It all started with the church. No matter what religion you subscribe to, the earliest celebrities were religious icons. Next came royalty, political figures and other leaders such as Genghis Khan and William the Conqueror; people whose reputations preceded them across the known world. Fast-forward a few centuries and Hollywood and the entertainment business became the primary source of celebrities. But the latest spate of celebrities comes from a less obvious place: the restaurant business. Who would have thought that customers might be interested in the people who make their food as well as the dishes themselves?
Everyone who owns an apron seems to be a celebrity chef these days, but by putting chefs on the same pedestal as the food they create, restaurateurs have created a new level of interaction and trust among their customers. Perhaps the travel business can learn something from that. And perhaps it would be a very good thing indeed.
If travel planners were recognised and rewarded for being the most thoughtful and creative in their business, it might just encourage others to strive to be even better. Wouldn’t that raise the bar across the board in terms of service, creativity and pride in a job well done?
People love to share images of luxury hotels, spectacular landscapes and exotic wildlife online, and tell tales of exclusive travel experiences to friends over dinner, but I wonder how many mention the person behind those experiences – the travel designer who made it all happen? The metaphorical “chef” who combined all the right ingredients, prepared them to perfection and served them in a way that enhanced the entire experience.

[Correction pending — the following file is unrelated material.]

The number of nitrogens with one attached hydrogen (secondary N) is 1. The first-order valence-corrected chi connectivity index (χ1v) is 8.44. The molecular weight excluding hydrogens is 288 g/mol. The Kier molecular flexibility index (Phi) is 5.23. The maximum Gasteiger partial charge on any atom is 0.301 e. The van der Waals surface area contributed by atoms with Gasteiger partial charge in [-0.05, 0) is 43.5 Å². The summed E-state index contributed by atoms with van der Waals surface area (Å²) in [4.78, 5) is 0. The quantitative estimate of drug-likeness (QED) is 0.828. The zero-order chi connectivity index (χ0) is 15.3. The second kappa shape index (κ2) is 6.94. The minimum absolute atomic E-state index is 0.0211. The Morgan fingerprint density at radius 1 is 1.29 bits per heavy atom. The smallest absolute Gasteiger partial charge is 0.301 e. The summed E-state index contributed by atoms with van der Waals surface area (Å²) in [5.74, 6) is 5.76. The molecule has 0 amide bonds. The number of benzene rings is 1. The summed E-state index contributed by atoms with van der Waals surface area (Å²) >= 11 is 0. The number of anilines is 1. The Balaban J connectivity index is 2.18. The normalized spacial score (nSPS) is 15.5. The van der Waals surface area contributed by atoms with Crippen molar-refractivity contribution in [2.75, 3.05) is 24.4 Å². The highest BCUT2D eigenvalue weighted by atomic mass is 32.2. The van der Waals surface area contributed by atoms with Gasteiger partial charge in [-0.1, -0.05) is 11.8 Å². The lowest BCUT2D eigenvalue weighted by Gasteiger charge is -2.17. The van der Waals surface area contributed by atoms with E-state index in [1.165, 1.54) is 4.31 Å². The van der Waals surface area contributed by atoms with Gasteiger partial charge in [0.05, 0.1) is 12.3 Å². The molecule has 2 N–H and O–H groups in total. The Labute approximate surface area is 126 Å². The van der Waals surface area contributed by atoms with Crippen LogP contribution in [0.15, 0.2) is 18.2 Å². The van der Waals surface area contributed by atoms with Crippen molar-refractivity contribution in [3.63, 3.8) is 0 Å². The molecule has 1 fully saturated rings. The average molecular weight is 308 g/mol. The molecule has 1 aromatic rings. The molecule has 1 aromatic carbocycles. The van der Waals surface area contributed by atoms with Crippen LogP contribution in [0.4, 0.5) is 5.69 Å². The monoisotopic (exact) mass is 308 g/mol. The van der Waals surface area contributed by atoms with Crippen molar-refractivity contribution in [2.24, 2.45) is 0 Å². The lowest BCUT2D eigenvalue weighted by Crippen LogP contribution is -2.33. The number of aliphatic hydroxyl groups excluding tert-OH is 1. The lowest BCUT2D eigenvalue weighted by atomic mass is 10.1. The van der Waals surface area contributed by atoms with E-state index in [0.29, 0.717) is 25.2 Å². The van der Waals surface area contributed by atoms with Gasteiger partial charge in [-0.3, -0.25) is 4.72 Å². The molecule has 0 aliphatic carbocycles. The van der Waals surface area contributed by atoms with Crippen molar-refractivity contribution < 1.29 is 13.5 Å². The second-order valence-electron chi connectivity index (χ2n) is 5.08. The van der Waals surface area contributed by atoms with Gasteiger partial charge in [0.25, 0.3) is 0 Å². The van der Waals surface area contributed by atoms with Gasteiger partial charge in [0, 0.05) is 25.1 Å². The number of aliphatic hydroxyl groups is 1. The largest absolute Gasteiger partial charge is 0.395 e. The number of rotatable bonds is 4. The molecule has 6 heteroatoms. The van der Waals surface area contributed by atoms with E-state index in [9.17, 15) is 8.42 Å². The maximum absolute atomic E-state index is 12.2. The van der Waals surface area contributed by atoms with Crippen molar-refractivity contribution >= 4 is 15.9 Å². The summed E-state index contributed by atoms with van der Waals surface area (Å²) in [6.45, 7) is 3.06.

You’ll argue that there aren’t enough variables to make one person’s travel experience much different from another. But I’d say that’s nonsense. The proof, as they say, is in the pudding. To continue the restaurant analogy and paraphrase Marco Pierre White, the key to being successful in the restaurant business is a lot of little things done to perfection. The same is certainly true of the travel business.
Highly personalised customer service, interaction via social media channels, memorable dining experiences and one-of-a-kind itineraries are just a few of the key ingredients in the recipe for success.
I can’t promise fame and celebrity for a job well done, but I can promise that by putting the customer’s experience first, creating imaginative and thoughtful travel experiences and being with your client both before and after the journey, you will be a celebrity to them; a travel designer who they can trust to make their travel dreams a reality. And in a world where online bookings and last-minute deals are the dish du jour, that might just count for something.